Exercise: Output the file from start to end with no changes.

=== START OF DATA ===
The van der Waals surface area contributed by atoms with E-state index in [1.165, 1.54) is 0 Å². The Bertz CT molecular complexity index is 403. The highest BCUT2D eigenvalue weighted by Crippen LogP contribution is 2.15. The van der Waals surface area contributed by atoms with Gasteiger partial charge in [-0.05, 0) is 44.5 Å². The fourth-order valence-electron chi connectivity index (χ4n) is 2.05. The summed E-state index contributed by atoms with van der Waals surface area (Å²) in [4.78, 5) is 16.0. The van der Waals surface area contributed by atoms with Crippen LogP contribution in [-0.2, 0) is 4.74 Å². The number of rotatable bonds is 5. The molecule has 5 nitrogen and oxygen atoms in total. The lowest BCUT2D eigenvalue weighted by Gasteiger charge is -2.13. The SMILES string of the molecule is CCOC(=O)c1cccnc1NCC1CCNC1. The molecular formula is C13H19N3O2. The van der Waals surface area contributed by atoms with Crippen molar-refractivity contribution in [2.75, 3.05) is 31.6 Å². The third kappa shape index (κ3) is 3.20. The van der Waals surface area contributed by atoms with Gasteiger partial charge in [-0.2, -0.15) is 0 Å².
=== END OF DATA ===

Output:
The van der Waals surface area contributed by atoms with E-state index in [1.165, 1.54) is 0 Å². The Bertz CT molecular complexity index is 403. The highest BCUT2D eigenvalue weighted by Crippen LogP contribution is 2.15. The van der Waals surface area contributed by atoms with Gasteiger partial charge in [-0.05, 0) is 44.5 Å². The fourth-order valence-electron chi connectivity index (χ4n) is 2.05. The summed E-state index contributed by atoms with van der Waals surface area (Å²) in [4.78, 5) is 16.0. The van der Waals surface area contributed by atoms with Crippen LogP contribution in [-0.2, 0) is 4.74 Å². The number of rotatable bonds is 5. The molecule has 5 nitrogen and oxygen atoms in total. The lowest BCUT2D eigenvalue weighted by Gasteiger charge is -2.13. The SMILES string of the molecule is CCOC(=O)c1cccnc1NCC1CCNC1. The molecular formula is C13H19N3O2. The van der Waals surface area contributed by atoms with Crippen molar-refractivity contribution in [2.75, 3.05) is 31.6 Å². The third kappa shape index (κ3) is 3.20. The van der Waals surface area contributed by atoms with Gasteiger partial charge in [-0.2, -0.15) is 0 Å².